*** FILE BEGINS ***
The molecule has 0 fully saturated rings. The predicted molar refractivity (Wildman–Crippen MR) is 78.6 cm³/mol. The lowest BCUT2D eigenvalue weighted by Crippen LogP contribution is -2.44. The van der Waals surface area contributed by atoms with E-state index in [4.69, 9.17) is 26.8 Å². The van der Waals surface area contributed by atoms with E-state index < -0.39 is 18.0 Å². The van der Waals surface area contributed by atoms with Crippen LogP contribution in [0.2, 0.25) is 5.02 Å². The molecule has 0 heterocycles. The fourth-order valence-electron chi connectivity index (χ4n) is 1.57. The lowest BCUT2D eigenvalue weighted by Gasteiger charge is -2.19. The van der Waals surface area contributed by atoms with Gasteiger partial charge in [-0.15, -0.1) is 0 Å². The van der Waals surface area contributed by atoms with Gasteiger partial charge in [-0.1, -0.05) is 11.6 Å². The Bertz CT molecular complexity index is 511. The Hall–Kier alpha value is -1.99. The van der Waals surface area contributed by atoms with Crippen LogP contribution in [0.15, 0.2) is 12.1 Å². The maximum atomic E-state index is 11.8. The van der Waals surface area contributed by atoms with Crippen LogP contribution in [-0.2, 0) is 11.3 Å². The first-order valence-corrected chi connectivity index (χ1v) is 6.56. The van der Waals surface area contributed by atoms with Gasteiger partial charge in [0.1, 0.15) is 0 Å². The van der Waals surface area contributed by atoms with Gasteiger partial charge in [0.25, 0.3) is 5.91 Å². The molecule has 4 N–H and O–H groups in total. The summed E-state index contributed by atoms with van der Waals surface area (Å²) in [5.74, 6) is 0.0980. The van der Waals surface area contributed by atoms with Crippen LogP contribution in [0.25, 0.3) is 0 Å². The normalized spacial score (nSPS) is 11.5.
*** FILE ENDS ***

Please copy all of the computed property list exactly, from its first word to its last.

The molecule has 0 fully saturated rings. The predicted molar refractivity (Wildman–Crippen MR) is 78.6 cm³/mol. The lowest BCUT2D eigenvalue weighted by Crippen LogP contribution is -2.44. The van der Waals surface area contributed by atoms with E-state index in [4.69, 9.17) is 26.8 Å². The van der Waals surface area contributed by atoms with E-state index < -0.39 is 18.0 Å². The van der Waals surface area contributed by atoms with Crippen LogP contribution in [0.2, 0.25) is 5.02 Å². The molecule has 0 heterocycles. The fourth-order valence-electron chi connectivity index (χ4n) is 1.57. The lowest BCUT2D eigenvalue weighted by Gasteiger charge is -2.19. The van der Waals surface area contributed by atoms with Gasteiger partial charge in [-0.15, -0.1) is 0 Å². The van der Waals surface area contributed by atoms with Gasteiger partial charge in [-0.1, -0.05) is 11.6 Å². The Bertz CT molecular complexity index is 511. The Hall–Kier alpha value is -1.99. The van der Waals surface area contributed by atoms with Crippen LogP contribution in [0.15, 0.2) is 12.1 Å². The maximum atomic E-state index is 11.8. The van der Waals surface area contributed by atoms with Crippen LogP contribution in [-0.2, 0) is 11.3 Å². The first-order valence-corrected chi connectivity index (χ1v) is 6.56. The van der Waals surface area contributed by atoms with Gasteiger partial charge in [0.1, 0.15) is 0 Å². The van der Waals surface area contributed by atoms with Gasteiger partial charge in [0.25, 0.3) is 5.91 Å². The molecule has 4 N–H and O–H groups in total. The summed E-state index contributed by atoms with van der Waals surface area (Å²) in [5.74, 6) is 0.0980. The van der Waals surface area contributed by atoms with Crippen LogP contribution in [0.25, 0.3) is 0 Å². The normalized spacial score (nSPS) is 11.5.